Referring now to FIG. 5 there is shown a logic circuit diagram which can be used to obtain the partial derivitives of the intensities E with respect to x, y and t for the 2×2 pixel array of FIG. 2. The intensity E of the 2×2 pixel array of FIG. 2 can be defined as having coordinates identified by the intensity subscripts. The inputs shown in FIG. 5 correspond to those pixel inputs. By providing appropriate combinational logic with selective use of delays D as shown in FIG. 5 the partial derivitives Ey, Et and Ex can easily be derived. The delays D are utilized to wait until the processing of data taken at time t1 advances to the appropriate processing stage to be combined with data taken at time to. The processor 17 has the same combinational logic of FIG. 5 for each spectral region being utilized.
Assuming that two spectral regions are being used in a particular application the partial derivitive outputs shown in FIG. 5 will be derived for each of the two spectral regions. These are shown as the inputs to combinational logic circuitry shown in FIG. 6. By combining these inputs as shown optical flow vectors u and v can be obtained as electronic outputs as shown.
The present invention can also be implemented in software as the processing 17 step using a general purpose computer. The present invention was implemented on such a general purpose computer, the TI Explorer, a trademark of Texas Instruments Incorporated, manufactured by Texas Instruments Incorporated utilizing the LISP code attached hereto as Appendix I. The image data sets of two spectral regions were used as input to the program which includes both preprocessing 16 and postprocessing 19 procedures.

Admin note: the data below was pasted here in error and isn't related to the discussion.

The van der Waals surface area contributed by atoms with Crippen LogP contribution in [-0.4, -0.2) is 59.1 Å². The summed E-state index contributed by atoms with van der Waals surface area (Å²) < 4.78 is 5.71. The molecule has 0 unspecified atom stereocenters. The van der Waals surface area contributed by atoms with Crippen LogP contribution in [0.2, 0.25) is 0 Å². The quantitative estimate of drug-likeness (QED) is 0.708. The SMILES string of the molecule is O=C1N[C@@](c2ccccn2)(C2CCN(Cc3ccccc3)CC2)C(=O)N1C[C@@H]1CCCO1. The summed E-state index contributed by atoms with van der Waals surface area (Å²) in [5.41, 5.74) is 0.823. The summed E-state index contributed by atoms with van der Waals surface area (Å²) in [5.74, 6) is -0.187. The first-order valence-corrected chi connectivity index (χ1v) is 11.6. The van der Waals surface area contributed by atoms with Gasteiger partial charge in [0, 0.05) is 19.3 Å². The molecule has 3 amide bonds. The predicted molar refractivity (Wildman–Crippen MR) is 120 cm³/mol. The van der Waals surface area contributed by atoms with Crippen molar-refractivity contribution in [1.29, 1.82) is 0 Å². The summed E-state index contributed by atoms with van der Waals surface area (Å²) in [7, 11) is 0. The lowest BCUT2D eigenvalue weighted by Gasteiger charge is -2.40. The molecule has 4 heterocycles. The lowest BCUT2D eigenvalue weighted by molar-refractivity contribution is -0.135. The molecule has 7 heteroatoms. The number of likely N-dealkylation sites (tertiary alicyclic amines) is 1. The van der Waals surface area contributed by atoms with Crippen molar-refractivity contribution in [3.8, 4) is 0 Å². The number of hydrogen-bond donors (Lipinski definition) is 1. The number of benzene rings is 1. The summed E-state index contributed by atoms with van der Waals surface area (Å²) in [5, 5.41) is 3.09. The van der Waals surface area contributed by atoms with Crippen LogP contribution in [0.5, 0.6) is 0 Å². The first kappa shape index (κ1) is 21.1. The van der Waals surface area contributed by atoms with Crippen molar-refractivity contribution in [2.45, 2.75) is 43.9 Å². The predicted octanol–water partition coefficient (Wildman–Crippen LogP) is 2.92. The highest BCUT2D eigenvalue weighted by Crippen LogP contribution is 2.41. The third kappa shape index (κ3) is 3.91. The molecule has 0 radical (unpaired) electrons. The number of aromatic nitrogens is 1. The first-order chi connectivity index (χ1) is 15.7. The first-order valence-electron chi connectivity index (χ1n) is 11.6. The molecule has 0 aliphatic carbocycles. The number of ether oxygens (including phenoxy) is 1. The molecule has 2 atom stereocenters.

Regardless of the processing used particular applications may require postprocessing 19 as shown in FIG. 1. If this is the case, the decision 18 is made whether or not such postprocessing of the output of the processor 17 is needed prior to displaying 20, or otherwise utilizing, the optical flow can be included in the method 10. As previously described with regard to preprocessing 16 well known smoothing techniques can be utilized for postprocessing 19, however it is preferred that if postprocessing 19 is required that median-filtering be utilized. It has been found that median filtering improves the flow-fields with substantially fewer iterations as opposed to the many iterations required by known smoothing techniques.
it will be appreciated by those skilled in the art that changes and variations in the embodiments described herein can be made without departing from the spirit and scope of the present invention as defined by the following claims. ##SPC1##
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|U.S. Classification||382/107, 348/155, 348/148|
|Cooperative Classification||G06K9/00335, G06T7/2066|
|European Classification||G06T7/20G, G06K9/00G|